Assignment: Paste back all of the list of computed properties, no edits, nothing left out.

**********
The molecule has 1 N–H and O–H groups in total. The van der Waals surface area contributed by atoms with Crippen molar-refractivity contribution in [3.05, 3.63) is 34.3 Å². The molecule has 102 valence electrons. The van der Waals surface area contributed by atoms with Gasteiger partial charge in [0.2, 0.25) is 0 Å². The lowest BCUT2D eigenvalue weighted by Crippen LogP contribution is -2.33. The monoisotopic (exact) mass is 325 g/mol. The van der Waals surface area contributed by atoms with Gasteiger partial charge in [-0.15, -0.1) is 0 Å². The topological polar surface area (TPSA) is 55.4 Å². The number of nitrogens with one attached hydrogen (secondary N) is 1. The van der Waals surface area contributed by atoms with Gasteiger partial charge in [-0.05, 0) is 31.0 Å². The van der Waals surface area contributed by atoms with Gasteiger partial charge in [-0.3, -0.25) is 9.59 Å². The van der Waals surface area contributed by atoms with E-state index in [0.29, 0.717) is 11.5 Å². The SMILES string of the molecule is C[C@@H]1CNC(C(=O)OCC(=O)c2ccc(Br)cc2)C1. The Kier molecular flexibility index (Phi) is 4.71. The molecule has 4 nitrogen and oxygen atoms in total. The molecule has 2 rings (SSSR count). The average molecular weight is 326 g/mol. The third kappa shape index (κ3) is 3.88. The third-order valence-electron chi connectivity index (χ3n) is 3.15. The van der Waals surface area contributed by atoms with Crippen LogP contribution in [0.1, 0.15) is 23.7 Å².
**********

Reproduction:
The molecule has 1 N–H and O–H groups in total. The van der Waals surface area contributed by atoms with Crippen molar-refractivity contribution in [3.05, 3.63) is 34.3 Å². The molecule has 102 valence electrons. The van der Waals surface area contributed by atoms with Gasteiger partial charge in [0.2, 0.25) is 0 Å². The lowest BCUT2D eigenvalue weighted by Crippen LogP contribution is -2.33. The monoisotopic (exact) mass is 325 g/mol. The van der Waals surface area contributed by atoms with Gasteiger partial charge in [-0.15, -0.1) is 0 Å². The topological polar surface area (TPSA) is 55.4 Å². The number of nitrogens with one attached hydrogen (secondary N) is 1. The van der Waals surface area contributed by atoms with Gasteiger partial charge in [-0.05, 0) is 31.0 Å². The van der Waals surface area contributed by atoms with Gasteiger partial charge in [-0.3, -0.25) is 9.59 Å². The van der Waals surface area contributed by atoms with E-state index in [0.29, 0.717) is 11.5 Å². The SMILES string of the molecule is C[C@@H]1CNC(C(=O)OCC(=O)c2ccc(Br)cc2)C1. The Kier molecular flexibility index (Phi) is 4.71. The molecule has 4 nitrogen and oxygen atoms in total. The molecule has 2 rings (SSSR count). The average molecular weight is 326 g/mol. The third kappa shape index (κ3) is 3.88. The third-order valence-electron chi connectivity index (χ3n) is 3.15. The van der Waals surface area contributed by atoms with Crippen LogP contribution in [0.1, 0.15) is 23.7 Å².